Passages like these push the novel into more classic territory than the majority of Burroughs work, which will never gain recognition beyond its cult literary following. The "cut-up method" is too much to take. It's not the same kind of reading people are used to doing. It doesn't make logical sense. It has no sense of "profluence." Queer should be read before the rest of Burroughs work to gain a sense of his philosophy.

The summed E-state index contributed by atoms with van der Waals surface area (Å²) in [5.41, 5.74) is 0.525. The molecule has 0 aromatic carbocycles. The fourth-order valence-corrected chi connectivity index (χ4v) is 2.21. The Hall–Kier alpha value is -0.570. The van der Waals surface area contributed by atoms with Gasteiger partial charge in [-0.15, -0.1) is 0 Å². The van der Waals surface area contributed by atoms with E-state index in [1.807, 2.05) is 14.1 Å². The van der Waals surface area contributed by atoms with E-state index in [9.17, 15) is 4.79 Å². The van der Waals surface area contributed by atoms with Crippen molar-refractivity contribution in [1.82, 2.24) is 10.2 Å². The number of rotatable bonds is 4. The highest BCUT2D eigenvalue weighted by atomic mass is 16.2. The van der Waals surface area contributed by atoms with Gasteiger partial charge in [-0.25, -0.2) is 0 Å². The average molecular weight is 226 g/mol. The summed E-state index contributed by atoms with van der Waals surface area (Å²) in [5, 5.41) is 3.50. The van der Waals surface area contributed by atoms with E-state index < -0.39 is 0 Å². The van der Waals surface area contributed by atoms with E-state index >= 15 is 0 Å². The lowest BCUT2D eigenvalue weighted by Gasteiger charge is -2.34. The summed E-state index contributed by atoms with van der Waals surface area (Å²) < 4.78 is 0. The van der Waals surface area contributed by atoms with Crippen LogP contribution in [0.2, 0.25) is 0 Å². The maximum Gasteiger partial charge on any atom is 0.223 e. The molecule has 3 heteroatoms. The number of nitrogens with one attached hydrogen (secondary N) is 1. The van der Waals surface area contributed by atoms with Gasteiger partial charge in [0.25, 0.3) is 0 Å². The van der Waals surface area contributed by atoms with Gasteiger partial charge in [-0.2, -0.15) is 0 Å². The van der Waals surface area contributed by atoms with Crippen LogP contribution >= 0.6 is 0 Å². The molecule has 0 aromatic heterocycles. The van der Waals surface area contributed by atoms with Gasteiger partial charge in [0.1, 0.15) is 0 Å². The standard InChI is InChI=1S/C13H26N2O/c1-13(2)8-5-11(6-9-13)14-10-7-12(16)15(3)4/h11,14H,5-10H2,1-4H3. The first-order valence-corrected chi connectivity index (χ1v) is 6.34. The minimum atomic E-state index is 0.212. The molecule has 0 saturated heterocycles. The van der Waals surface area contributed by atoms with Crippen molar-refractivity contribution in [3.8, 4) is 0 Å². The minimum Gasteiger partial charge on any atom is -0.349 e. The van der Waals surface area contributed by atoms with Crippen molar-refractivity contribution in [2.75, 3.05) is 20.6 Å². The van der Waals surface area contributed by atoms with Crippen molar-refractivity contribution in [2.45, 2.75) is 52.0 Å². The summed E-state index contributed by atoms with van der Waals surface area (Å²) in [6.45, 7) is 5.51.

Eventually, the novel becomes an adventure story, with Lee inviting Allerton on a trip to the jungles of South America in search of yage or ayahausca or Bannisteria caapi, a plant which contains a drug which supposedly enhances telepathic communication and makes mind control possible. Lee speaks about how the Russians and the Americans have probably already obtained the plant and have used it on their populaces for their societal aims. He hopes to use it to "have his way" with Allerton so that they can move beyond their predetermined schedule of "twice a week." This is the second half of the novel, and the first half is mostly about Lee going to various bars in Mexico City (much of the time, the Ship Ahoy, where Allerton hangs out with his friend Mary, playing chess), drinking and talking to various friends and eventually getting closer to Allerton, until a perceived split happens, with Allerton trying to avoid him more often than not, finally succumbing to the trip when Lee promises to pay for him all the way. The second half of the novel is stronger than the first, but on the whole this is a major work that is frequently overlooked, and is much more emotional and affecting than Burroughs later literary experiments. If one were to design a curriculum for a Queer Lit course, this volume would be a must.